Of course, knowing myself, it may be that I just have been as usual far too lazy to get out and about and actually visit the 20 or so Sam’s pubs that are still open in my area. That number is of course an approximation, given that Humph has already closed more than one of the pups already visited and reported on – no doubt for some minor infraction of his somewhat arbitrary rules. But as always, I live in hope that one day, all 32 pubs in my Rochdale, Oldham and Bury area may all be open, and that some may actually sell Old Brewery Bitter in cask conditioned form.

But I digress from my original purpose. A couple of weeks ago, when in London checking that Tandleman Towers South still exists, we ventured into Soho with the intention of having a look at how some of the London Sam’s pubs operate. While it has never been officially confirmed, it is known that Humphrey's son Sam is the supremo of all the Southern operations. Things are done differently there, and while recently in the North, innovations such as paying by phone and card have been accepted, it is true to say that no such restrictions have operated in London for quite some time.The reasons for this are pretty obvious when you look at the clientele. I think it's fair to say that in the absence of paying by card or phone Mr. Smith would find insufficient customers willing to pay by cash, as payment by such is, in London, the exception rather than the rule.

Also missing from most of the London pubs is the plethora of notices forbidding this, that or the other, though it is fair to say that the one prohibiting electronic devices is generally clear and present, butparticularly in the case of phones, is blatantly and wholly disregarded.

Our first port of call was the White Horse in Rupert St, more or less opposite the John Gielgud Theatre. It can best be described as a basic corner street local set out in typical Sam Smith dark wood, bare floorboards and a slight down at heel appearance. Old Brewery Bitter in cask format was available at £5.70 a pint, and was somewhat middle of the road in taste. E’s Pure Brewed Organic lager was an astonishing £6.90 a pint.  It is as well at this point to mention that Sam Smiths pubs in London are pretty expensive. Banish any thoughts of the cheap pint they used to be, and given the somewhat basic nature of some of the pubs visited, could be regarded as less than value for money.  The pub wasn't busy, but a steady stream of people wandered in, vaguely looked round and then blatantly zoomed downstairs to use the loos before re-emerging, pretending to consider drinks at the bar, before darting out the door.  At the bar more than one person sipped their pint while surfing their phone. The landlord, an Al Murray lookalike was clearly used to such behaviour and simply ignored all this while occasionally tilting his eyes in our direction.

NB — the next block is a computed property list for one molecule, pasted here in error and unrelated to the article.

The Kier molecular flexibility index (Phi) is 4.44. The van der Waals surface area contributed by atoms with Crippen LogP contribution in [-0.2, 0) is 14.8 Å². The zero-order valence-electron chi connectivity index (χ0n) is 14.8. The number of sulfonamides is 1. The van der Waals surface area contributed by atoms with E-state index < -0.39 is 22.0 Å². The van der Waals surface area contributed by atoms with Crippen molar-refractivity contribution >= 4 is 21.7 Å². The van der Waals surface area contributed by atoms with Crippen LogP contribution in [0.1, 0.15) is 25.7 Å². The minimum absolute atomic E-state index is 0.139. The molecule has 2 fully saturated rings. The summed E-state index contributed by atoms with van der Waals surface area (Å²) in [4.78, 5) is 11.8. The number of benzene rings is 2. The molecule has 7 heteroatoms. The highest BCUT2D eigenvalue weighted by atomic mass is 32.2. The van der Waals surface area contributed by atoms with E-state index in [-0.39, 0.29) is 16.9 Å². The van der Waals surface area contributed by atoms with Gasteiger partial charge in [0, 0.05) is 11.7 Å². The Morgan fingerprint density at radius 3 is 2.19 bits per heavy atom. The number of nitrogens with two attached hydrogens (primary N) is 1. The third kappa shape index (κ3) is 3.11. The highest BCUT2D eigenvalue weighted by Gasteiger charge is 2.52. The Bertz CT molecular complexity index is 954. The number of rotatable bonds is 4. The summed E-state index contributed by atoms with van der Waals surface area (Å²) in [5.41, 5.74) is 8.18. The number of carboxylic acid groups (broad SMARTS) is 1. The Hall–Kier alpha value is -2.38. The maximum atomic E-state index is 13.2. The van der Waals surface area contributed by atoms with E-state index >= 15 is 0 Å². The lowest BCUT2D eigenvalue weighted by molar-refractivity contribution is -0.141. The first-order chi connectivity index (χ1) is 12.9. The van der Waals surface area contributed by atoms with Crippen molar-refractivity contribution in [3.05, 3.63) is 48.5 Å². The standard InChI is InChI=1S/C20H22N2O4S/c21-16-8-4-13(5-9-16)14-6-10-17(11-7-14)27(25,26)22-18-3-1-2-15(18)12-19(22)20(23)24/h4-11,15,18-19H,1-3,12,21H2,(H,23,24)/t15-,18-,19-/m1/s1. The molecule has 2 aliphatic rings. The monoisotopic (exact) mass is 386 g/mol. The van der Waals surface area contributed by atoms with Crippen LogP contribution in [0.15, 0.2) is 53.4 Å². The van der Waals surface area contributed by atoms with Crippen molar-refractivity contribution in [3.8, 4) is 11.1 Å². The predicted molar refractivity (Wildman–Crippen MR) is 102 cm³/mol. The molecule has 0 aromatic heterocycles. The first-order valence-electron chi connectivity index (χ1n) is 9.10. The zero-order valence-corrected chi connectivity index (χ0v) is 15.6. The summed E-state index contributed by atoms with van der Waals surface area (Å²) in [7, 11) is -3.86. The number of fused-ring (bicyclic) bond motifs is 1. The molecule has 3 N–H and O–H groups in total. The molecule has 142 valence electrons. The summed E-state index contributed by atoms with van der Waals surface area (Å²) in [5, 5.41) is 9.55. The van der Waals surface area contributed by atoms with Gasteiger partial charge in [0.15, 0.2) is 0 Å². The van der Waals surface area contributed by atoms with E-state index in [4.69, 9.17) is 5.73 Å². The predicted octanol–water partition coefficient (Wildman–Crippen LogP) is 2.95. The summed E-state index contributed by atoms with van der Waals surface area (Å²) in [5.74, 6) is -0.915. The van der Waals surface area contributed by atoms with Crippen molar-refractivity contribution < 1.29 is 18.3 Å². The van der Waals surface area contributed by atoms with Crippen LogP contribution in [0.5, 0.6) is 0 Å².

Now, Sam's pubs are usually pretty good for people watching, but not in this case. The only real entertainment was a young couple, the male of which would occasionally lean in for a kiss, while the female would carefully move away. Fair dos, it didn't discourage him, and she happily allowed him to hold her waist. Likely she wasn’t keen on public affection, which is just fine. In fact, we bumped into them in a later pub and they seemed quite cosy. So, all was well.

Leaving this mayhem we walked a few steps to the Duke of Argyll, another Sam's pub but this time absolutely rammed.  This was a step-up in class. Multi partitioned, with each area jammed with customers, the lone bar person zoomed up and down at breakneck speed trying to keep up with demand. It took us quite some time to get served, and my pint of stout looked more like Coca-Cola. Clearly the nitrogen gas had gone, and subsequently the beer was poured as flat as could be. There was no opportunity to earhole the frantic barman, and frankly the poor bugger was doing the best he could. At last, when he had a second, I explained the problem with the pint and he offered an exchange. He took the opportunity in the meantime to call someone on his phone, who a few moments later emerged from upstairs to lend a hand. I suppose that was technically a breach of the rules too.

We struck up conversation with a guy who'd come up from Kent for the day. He turned out to be an ex-RAF type and we passed an agreeable half hour with him telling tales of avoiding customs duties from various tours of overseas duty - a subject E knew a bit about somewhat oddly - while we dodged around, juggling our pints, to let people in at the bar. Frankly, it wasn’t a comfortable experience, though I’d like to go back when it was less busy.

Our final stop, nearby, was the Glasshouse Stores. We have been there before and remembered it just as it was. Long, thin, narrow and very busy. It was there that we bumped into the young lovers again, though I doubt very much if they noticed us at all. The pub was full of all types, but nothing of any great interest to the nosey parker. It was simply a Sam's pub with a typical London mix of people and tourists. The beer list was straightforward Sam's – I think the OBB was keg -  but this time my pint of stout was thick with a creamy head, though well north of £6 a pint. From our vantage point in the centre of the pub (fortunately we were able to nab a seat) we observed none of the usual Sam's forbidding notices. We left after one drink.